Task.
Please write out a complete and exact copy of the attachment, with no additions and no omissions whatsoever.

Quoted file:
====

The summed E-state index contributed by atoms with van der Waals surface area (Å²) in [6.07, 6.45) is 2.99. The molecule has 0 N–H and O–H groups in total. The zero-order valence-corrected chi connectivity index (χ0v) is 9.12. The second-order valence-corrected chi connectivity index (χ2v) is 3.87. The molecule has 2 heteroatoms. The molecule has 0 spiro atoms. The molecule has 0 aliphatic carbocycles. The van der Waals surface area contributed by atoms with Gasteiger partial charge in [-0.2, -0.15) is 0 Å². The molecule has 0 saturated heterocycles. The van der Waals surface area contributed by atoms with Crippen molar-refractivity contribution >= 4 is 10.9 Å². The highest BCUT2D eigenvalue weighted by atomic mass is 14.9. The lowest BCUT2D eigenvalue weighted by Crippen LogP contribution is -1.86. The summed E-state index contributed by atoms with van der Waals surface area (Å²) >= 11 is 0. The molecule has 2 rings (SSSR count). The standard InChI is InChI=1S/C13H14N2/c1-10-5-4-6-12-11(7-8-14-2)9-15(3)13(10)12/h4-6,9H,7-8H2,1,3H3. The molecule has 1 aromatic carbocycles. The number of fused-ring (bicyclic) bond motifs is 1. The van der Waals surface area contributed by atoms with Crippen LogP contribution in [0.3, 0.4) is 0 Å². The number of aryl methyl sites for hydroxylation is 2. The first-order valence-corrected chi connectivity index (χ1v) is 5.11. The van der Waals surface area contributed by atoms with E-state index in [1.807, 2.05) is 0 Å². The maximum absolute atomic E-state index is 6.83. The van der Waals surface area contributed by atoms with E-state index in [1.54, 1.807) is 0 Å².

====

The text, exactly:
The summed E-state index contributed by atoms with van der Waals surface area (Å²) in [6.07, 6.45) is 2.99. The molecule has 0 N–H and O–H groups in total. The zero-order valence-corrected chi connectivity index (χ0v) is 9.12. The second-order valence-corrected chi connectivity index (χ2v) is 3.87. The molecule has 2 heteroatoms. The molecule has 0 spiro atoms. The molecule has 0 aliphatic carbocycles. The van der Waals surface area contributed by atoms with Gasteiger partial charge in [-0.2, -0.15) is 0 Å². The molecule has 0 saturated heterocycles. The van der Waals surface area contributed by atoms with Crippen molar-refractivity contribution >= 4 is 10.9 Å². The highest BCUT2D eigenvalue weighted by atomic mass is 14.9. The lowest BCUT2D eigenvalue weighted by Crippen LogP contribution is -1.86. The summed E-state index contributed by atoms with van der Waals surface area (Å²) >= 11 is 0. The molecule has 2 rings (SSSR count). The standard InChI is InChI=1S/C13H14N2/c1-10-5-4-6-12-11(7-8-14-2)9-15(3)13(10)12/h4-6,9H,7-8H2,1,3H3. The molecule has 1 aromatic carbocycles. The number of fused-ring (bicyclic) bond motifs is 1. The van der Waals surface area contributed by atoms with Crippen LogP contribution in [0.3, 0.4) is 0 Å². The number of aryl methyl sites for hydroxylation is 2. The first-order valence-corrected chi connectivity index (χ1v) is 5.11. The van der Waals surface area contributed by atoms with E-state index in [1.807, 2.05) is 0 Å². The maximum absolute atomic E-state index is 6.83. The van der Waals surface area contributed by atoms with E-state index in [1.54, 1.807) is 0 Å².